By Walter Mugdan
For nine years I’ve been using a folding bicycle for part of my daily commute. I live in northeast Queens, five blocks from the Long Island Railroad. I ride from home to the LIRR, fold up the bike, put it in a carrying bag and board the train. At Penn Station I carry it backpack-style up to street level. I unfold it, hop on and ride about four blocks to the Hudson River Park bike path, where I can cruise downtown away from car traffic. At the other end I have a few more blocks on the city streets to get to my office.
The bike commute has been a wonderful change after 27 years of riding the subway. I didn’t have the discipline to go to the gym regularly, but the 20 minutes I ride most mornings and evenings are enough to keep me in good shape. I’m not tempted to skip a day; the bike commute is so much prettier and more relaxing than the subway that I feel disappointed when weather prevents me from riding.
I don’t ride when it’s raining or snowing, but I don’t mind the cold. My goal is to stay on the chilly side of comfortable, which cuts down on sweating. I wear a polo shirt for riding, and keep clean dress shirts in the office. Mornings are usually cool enough so I don’t sweat much. A quick pass with a wash cloth generally suffices … in any case, my colleagues haven’t complained as yet.
Commuting by bike is healthy in another, less obvious way. I’m pretty sure I’ve had fewer colds since exchanging my regular subway trip for the bike ride. The subway system is great, but during rush hour you’re usually crammed in with lots of other folks, some of whom are inevitably sharing their germs.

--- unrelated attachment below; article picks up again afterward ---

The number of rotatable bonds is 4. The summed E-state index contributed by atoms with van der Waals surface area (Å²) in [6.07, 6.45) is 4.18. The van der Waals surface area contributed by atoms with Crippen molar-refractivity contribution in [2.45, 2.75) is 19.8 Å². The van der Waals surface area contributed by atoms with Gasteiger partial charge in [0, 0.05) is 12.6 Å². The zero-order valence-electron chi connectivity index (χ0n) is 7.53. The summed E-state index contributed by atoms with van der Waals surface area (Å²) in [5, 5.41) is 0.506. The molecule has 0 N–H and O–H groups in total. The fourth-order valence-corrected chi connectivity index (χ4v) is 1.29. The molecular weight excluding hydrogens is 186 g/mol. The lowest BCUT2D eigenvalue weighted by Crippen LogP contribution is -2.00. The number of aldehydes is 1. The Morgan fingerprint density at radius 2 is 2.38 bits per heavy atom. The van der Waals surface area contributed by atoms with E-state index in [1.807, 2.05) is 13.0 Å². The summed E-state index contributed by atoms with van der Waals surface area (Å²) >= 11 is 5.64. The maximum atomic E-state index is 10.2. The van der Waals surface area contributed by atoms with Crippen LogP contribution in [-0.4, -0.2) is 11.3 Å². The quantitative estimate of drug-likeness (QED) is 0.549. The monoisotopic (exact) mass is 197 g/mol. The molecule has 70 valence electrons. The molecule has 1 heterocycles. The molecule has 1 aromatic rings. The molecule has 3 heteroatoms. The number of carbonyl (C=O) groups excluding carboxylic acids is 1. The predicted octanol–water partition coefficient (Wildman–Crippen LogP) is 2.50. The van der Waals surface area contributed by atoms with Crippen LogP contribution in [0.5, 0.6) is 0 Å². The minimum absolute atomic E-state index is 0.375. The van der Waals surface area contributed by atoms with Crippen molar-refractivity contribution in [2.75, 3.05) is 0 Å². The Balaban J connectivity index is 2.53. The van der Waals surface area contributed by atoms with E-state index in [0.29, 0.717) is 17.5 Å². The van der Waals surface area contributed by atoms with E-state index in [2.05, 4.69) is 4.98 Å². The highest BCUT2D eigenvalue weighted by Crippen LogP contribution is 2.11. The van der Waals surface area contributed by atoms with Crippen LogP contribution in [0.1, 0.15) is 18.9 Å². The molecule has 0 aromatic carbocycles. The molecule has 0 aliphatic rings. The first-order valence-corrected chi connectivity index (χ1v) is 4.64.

I’m also saving a subway fare with each bike ride. I get in about 250 one-way bike trips per year, saving me over $600. Of course, I had to buy the bike in the first place, and there are maintenance expenses (adjusting the gears, new brake pads, fixing the occasional flat). Still, there’s no question I’ve saved a lot of money since 2002.
Admittedly, it’s not a completely hassle-free way to commute. My bike weighs about 23 pounds, so carrying it up and down stairs at Penn Station requires some extra effort; I could use the elevator, but getting exercise is kind of the point. The trip takes about 5-8 minutes longer than the subway when the subway runs well; but often it doesn’t. I’ve had one accident; it was my fault, but I always wear a helmet so I was alright. And once every few years I get caught in a rainstorm. But these are small inconveniences compared to the fun I have on the bike.
Have you tried commuting by bike? If so, please share your experiences below.